The decision by Florida's Republican officials to move the state's presidential primary into January from March will have a range of effects, some foreseeable, some not.
By advancing its primary date to Jan. 31, Florida makes it virtually certain the four traditional early states — Iowa, New Hampshire, South Carolina and Nevada — will now move their caucuses and primaries to earlier in January to maintain their status as the earliest contests.
In New Hampshire, where the state motto is "Live Free Or Die," college students don't take kindly to restrictions on their energy drinks.
After the food services folks at the University of New Hampshire moved to ban energy drinks as part of the school's drive to become the "healthiest campus community in the country by 2020," the president stepped in to reverse the decision.
Recently, The Salt had a chance to chat with Agriculture Secretary Tom Vilsack. He's held the top post at USDA since January 2009. As a former Iowa governor, he knows a thing or two about farm country and he's been open about his struggles with weight.
Anwar al-Awlaki was born in New Mexico, educated in Colorado and spent years as a cleric in San Diego and suburban Washington, D.C. But in the past several years, he became a master al-Qaida propagandist whose sermons inspired jihadists worldwide before his death Friday by a U.S. missile on a desert road in northern Yemen.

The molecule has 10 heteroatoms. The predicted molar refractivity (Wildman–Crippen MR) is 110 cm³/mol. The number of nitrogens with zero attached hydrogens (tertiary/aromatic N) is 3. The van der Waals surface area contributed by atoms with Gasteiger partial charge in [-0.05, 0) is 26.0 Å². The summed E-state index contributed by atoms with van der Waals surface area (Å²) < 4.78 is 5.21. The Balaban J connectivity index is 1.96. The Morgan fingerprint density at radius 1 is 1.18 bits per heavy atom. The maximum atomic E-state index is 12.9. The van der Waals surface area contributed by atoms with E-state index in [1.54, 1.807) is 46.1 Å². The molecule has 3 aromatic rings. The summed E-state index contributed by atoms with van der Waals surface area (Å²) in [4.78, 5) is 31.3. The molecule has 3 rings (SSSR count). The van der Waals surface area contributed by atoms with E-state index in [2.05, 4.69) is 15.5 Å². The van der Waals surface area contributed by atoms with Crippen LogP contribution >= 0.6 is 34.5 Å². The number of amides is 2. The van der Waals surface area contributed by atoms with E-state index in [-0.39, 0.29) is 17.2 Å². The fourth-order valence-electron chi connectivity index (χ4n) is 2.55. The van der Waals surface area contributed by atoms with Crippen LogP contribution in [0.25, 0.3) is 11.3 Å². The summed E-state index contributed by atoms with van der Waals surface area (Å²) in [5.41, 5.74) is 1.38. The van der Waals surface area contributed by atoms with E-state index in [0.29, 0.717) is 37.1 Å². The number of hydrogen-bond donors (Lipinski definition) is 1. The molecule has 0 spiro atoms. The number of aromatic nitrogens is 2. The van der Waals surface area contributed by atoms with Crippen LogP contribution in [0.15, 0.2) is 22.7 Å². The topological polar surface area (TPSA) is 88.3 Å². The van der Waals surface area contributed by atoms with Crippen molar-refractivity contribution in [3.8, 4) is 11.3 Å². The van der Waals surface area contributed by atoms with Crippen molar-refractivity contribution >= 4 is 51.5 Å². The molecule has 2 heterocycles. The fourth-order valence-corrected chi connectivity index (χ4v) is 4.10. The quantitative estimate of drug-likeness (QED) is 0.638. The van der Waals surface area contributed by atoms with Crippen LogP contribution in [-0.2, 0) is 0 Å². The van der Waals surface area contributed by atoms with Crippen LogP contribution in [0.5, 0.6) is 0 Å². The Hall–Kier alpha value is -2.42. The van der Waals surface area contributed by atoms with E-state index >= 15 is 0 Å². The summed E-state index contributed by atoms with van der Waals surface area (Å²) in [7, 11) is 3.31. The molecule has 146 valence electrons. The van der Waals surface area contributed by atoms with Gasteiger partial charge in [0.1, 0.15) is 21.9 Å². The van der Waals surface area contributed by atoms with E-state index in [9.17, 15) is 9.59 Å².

Awlaki's journey from a childhood in Las Cruces, N.M., to the Arabian Peninsula placed him in the cross hairs of U.S. intelligence after he was linked to the failed "underwear bomber," the Fort Hood shooter and the foiled plot to bomb New York's Times Square.
Public officials are responding to the announcement that the repair of the Sherman Minton Bridge will cost $20 million and take an estimated six months. The 50-year-old span connecting Kentucky to Indiana has been shut down since September 9 due to a crack found in its load bearing structure. The announcement was made by the governors of both states on Friday, following weeks of inspection.
This morning, the Environmental Protection Agency responded to an email asking for comments on a letter Governor Steve Beshear sent to President Barack Obama earlier this week. In an interview, Energy and Environment Cabinet Secretary Len Peters expressed frustration with the EPA’s requirements for permits. He says Kentucky worked with the regional EPA on a template for future permits and came to an agreement, but the deal was rejected by the EPA headquarters.
Organizers of a cigarette litter task force say a summer campaign targeting downtown Lexington and two major hospitals significantly reduced the number of cigarette butts on the ground. The task force was the first major project of the Keep Lexington Beautiful Commission. Commission member Jane Eller says the project involved a public education effort and installing more cigarette receptacles outside building entrances.